Wouldn’t it be great if we could reduce the barriers to trust and familiarity among those who are functionally diverse to create rockstar teams that will be able to pull from a variety of experiences to solve the greatest challenges facing humanity?
Trust and familiarity come from those who associate closely with each other, in groups that provide “closure” for enforcing social norms. Unfortunately, due to homophily (the tendency of people to associate with those that they perceive to be like themselves), those that we develop trust and familiarity with are typically similar to us in some way. Classmates, sports teammates, childhood friends, etc.
As a result, many co-founder teams may lack the essential element of functional diversity from the outset.
Where This Idea Came From
Last semester, I had experimented with teaching early student Engineering entrepreneurs the creative problem solving process as a way to discovery high quality opportunities that they would be excited to move forward with past the class.
Our previous research has indicated that the most important part of an entrepreneurial journey is the people that the entrepreneur surrounds themselves with (Zorychta & Pyle, 2017).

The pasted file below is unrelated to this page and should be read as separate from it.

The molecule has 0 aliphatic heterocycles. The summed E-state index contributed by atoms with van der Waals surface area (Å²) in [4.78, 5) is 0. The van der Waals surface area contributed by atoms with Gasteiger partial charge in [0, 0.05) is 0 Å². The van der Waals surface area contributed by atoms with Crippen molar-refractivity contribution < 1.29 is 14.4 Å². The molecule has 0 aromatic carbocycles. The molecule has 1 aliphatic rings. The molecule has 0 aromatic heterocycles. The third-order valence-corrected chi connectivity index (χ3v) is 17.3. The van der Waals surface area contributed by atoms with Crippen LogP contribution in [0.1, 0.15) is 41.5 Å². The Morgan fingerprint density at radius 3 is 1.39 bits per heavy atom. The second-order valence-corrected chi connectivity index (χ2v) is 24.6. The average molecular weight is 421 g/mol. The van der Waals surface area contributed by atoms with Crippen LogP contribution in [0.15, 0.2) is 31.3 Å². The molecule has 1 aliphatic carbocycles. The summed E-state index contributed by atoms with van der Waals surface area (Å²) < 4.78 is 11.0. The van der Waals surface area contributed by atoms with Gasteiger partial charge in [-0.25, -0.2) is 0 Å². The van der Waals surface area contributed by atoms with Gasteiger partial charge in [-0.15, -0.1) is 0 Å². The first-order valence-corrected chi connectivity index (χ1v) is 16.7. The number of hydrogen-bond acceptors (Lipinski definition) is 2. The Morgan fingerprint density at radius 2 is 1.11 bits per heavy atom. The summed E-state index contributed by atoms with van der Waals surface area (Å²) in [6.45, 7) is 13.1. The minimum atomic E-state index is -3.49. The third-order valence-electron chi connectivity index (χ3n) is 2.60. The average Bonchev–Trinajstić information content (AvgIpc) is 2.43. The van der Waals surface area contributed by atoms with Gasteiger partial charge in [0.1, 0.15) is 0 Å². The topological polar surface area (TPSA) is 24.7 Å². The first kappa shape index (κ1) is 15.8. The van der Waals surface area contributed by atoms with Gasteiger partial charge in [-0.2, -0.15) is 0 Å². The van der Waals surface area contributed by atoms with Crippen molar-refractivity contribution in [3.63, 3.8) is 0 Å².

Using this as a framework, I knew that what was more valuable than any tool I could give them would be providing the space for cultivating meaningful relationships built on trust and familiarity between these highly engaged students. I searched for activities that might provide for this; I found tools to help with self-awareness, and tools for teambuilding, but I was lacking in an established activity to create powerful relationships between individuals.
I decided to develop a session based on an article in the New York Times that went viral in 2015. It was based upon a psychological study that laid out a method and showed results for forging strong relationships between those who were initially strangers. We had such success with it in my Creativity for Invention class, that I decided to use it for CPSI.
The Basic Outline of the Workshop
The format was pretty basic. It took so little facilitation that I actually ended up participating it in myself. As far as what I did, I dug past the NY Times article that made this concept viral, and looked into the actual published paper of the psych study and copied their Methods section as my facilitation guide.
Essentially, it is three sets of questions that get more in-depth. For each set, you allot fifteen minutes. Partners take turns asking each other the same questions, moving down the list. The person asking the particular question first alternates with each question, so there is an equality and not a prime interviewer. Then, there is a final step in which pairs of participants share prolonged, unbreaking eye contact for five minutes.